Saturday, August 27, 2011

Miscommunications means missed communication and missed opportunity

 Me after the wedding

Recently, I almost missed a friend's wedding.Bruce mentioned work and then mentioned the wedding and I fused the two conversations in my mind. So I believed Bruce was going to the wedding of the daughter of a co-worker whom I'd never met, much less the daughter. Bruce thought it odd I didn't want to go, but I'm all grown up and can make my own decisions. Then a couple of nights before the wedding, Bruce mentioned something about our friend going to the wedding and I asked, "Why is he going?" When Bruce said, "Because it's his daughter getting married, of course," I was all, "Ohmigod, of course I'm going too!"

This story illustrates how easy it is to miscommunicate and miss the communication and miss an opportunity all in one. This happens more often than you'd think, even in fiction. Ask yourself how many times you've been stopped while reading something and thought, "What does that mean?" Or, "I don't think the author meant those words the way they do mean."There's where the communication has been missed. And the opportunity? Why, to keep the reader reading, of course! Getting bumped from a story is never good and can be catastrophic.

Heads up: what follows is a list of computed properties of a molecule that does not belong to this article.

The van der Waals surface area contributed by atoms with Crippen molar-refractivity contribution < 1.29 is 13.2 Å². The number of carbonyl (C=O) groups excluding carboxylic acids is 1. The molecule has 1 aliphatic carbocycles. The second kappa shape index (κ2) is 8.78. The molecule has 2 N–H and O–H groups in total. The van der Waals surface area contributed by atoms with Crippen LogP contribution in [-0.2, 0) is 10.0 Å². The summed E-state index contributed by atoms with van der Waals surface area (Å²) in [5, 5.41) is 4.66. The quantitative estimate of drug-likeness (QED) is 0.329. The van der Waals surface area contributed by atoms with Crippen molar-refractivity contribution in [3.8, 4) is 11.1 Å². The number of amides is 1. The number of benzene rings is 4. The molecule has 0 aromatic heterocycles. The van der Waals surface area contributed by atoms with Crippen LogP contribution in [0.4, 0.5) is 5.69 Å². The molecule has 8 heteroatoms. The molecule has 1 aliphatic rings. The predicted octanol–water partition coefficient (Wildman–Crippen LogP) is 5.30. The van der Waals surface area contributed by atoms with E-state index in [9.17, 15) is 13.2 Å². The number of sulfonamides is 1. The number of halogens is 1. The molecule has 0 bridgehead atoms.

So how to avoid this problem? Beta readers and critique groups both are great--if they are the readers and groups that give solid feedback. Also, set aside the draft and return to it after a pause and you'll find a lot of these mis-communications. Finally, I have a friend who reads everything aloud and swears it works best. This, however, has never worked for me and drives me crazy.

What do you, dear writers, to avoid the dreaded "mis"?

Tuesday, August 16, 2011

Why write short stories? To sell, of course.

 One of the several anthologies I have a short story in.

The world has changed. Selling our words is different now.And it's changing every day. The "old" rule was to not bother writing short stories if you wanted to make a living writing. Oh sure, you might write a few if you had a novel coming out, or for a friend's anthology, or a magazine you loved, but usually, don't bother. Or you'd bother if you were like me and loved writing short stories. But nobody, with a few exceptions, made a living writing short stories.The wisdom was: readers really prefer novels.

POD technology gets cheap.The e-book arrives and takes off. Turns out the "wisdom" was wrong. Turns out readers love to read short stories.When print was all there was it was difficult for readers to find magazines and anthologies, for they were few and far between and often expensive. Even single "famous" author collections were rare. But now many small publishers publish short stories, as a stand alone e-book or in an anthology, or both. Now there are a variety of online magazines, for all sorts of tastes, that publish short stories. Some of those magazines do both print and electronic, now.

This post came to mind because I'm doing a talk on "Selling the Short Story" to the Twin Falls Chapter of the Idaho Writers League. And boy, now the writer can really sell those shorts! I'm published/being published in several magazines/anthologies/e-book stand alones. Including a print version of a previously e-published short story by Big Pulp.

So write short and sweet and sell!